these written classes are?
A .Net assembly is a compiled DLL. The data in the code files is compiled
into binary code in the DLL, including all the namespace information,
references, etc. Once compiled into a DLL, your CodeBehind class files are
nothing but dead weight. They are not used; the DLL is. So, forget about the
"written classes". Think about the classes themselves, rather than the code
you write to create them.
As another example, what if I wrote an aspx page that inherited a class
contained in a codebehind page that was NOT referenced by the aspx page?
You wouldn't be able to compile OR use it. An aspx Page is a composite of 2
distinct entities: the Page Template (.aspx) and the CodeBehind class. The
Page Template inherits the CodeBehind class, which inherits
System.Web.UI.Page. The .aspx file by itself can do nothing without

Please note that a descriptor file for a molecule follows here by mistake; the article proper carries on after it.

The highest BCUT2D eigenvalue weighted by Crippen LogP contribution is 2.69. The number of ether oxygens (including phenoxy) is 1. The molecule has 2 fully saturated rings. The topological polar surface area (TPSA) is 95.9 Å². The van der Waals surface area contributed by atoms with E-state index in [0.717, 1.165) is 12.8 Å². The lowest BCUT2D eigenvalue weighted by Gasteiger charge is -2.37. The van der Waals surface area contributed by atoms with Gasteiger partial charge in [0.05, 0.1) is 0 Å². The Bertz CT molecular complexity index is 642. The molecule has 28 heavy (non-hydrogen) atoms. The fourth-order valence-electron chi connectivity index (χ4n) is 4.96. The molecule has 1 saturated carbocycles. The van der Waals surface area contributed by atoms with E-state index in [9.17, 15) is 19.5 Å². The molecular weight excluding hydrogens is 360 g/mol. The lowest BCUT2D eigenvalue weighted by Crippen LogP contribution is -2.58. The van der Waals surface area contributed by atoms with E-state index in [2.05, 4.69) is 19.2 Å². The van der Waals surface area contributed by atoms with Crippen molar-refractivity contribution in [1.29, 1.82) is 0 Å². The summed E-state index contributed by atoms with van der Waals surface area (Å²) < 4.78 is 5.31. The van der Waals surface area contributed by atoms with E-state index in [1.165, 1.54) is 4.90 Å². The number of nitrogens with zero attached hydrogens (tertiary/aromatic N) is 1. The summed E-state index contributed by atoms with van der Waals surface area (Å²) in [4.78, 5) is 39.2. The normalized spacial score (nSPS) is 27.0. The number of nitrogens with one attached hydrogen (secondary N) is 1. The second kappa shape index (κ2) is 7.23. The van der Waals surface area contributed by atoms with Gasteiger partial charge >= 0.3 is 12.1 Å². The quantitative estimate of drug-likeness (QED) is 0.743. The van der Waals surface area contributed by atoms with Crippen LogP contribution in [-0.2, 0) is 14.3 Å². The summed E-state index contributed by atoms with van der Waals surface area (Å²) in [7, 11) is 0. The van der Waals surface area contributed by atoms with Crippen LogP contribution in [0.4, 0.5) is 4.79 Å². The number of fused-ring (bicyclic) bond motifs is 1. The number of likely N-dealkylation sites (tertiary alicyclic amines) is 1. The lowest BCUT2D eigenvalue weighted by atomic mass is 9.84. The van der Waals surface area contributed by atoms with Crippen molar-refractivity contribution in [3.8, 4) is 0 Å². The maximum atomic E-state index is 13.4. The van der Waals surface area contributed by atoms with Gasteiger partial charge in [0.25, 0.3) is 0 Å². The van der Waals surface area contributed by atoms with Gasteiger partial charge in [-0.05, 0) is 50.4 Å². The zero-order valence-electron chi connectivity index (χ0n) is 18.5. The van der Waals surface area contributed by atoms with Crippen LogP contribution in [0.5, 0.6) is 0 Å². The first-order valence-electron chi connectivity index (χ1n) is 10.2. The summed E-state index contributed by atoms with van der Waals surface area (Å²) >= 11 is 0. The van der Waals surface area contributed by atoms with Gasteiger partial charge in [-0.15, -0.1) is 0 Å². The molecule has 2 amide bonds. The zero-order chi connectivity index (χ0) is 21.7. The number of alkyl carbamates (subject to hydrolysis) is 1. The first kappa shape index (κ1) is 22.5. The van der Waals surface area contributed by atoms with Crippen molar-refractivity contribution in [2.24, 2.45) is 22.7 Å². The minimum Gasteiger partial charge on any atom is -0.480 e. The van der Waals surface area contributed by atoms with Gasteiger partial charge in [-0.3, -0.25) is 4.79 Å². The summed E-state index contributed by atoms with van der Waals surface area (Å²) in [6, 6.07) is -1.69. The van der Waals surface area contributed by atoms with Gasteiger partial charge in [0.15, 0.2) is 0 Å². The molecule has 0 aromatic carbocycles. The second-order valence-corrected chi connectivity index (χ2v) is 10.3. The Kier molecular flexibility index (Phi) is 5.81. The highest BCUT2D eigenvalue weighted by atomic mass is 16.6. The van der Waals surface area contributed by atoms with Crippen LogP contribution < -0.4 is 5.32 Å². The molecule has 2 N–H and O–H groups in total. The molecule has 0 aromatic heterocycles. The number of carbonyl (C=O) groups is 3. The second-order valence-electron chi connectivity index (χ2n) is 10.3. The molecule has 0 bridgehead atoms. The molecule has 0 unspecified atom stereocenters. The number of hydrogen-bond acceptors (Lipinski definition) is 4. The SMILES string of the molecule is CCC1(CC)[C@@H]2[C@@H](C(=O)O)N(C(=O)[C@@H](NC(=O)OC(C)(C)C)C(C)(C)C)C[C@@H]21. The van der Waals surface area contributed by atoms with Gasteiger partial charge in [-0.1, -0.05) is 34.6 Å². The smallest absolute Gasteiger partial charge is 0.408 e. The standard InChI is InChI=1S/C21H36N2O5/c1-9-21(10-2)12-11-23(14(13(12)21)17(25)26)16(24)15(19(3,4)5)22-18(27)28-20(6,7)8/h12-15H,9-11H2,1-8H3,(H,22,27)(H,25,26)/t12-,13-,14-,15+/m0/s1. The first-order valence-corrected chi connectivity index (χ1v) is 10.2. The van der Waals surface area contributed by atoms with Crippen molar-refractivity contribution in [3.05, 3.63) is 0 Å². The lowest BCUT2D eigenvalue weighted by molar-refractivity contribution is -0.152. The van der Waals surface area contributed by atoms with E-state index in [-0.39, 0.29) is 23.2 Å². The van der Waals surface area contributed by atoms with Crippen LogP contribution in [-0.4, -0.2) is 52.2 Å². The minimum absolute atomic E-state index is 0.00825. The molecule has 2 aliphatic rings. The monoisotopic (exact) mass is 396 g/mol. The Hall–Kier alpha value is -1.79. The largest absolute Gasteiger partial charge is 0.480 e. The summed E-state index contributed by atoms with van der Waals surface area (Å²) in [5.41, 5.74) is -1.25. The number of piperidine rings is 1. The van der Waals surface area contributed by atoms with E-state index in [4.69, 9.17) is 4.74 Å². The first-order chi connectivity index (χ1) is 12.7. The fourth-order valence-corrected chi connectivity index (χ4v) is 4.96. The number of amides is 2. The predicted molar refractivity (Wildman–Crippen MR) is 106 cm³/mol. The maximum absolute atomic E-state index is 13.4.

CodeBehind, whether that is in the same (.aspx) file as the Page Template, a
CodeBehind file, or a DLL. The important thing is that the .aspx Page
Template has a reference in it telling it where to look for the class
definition that it inherits. If the CodeBehind is compiled into a DLL, and
that DLL is in one of the locations that ASP.Net can find it (Global
Assembly Cache or \bin folder), ASP.Net uses Reflection to query the
assembly for the class, based upon the NameSpace and Class name of the
class. All of this information is contained in the DLL itself.
Since the class is found in the assembly, how would the aspx page know where to look? When the code is all compiled, does it automatically all the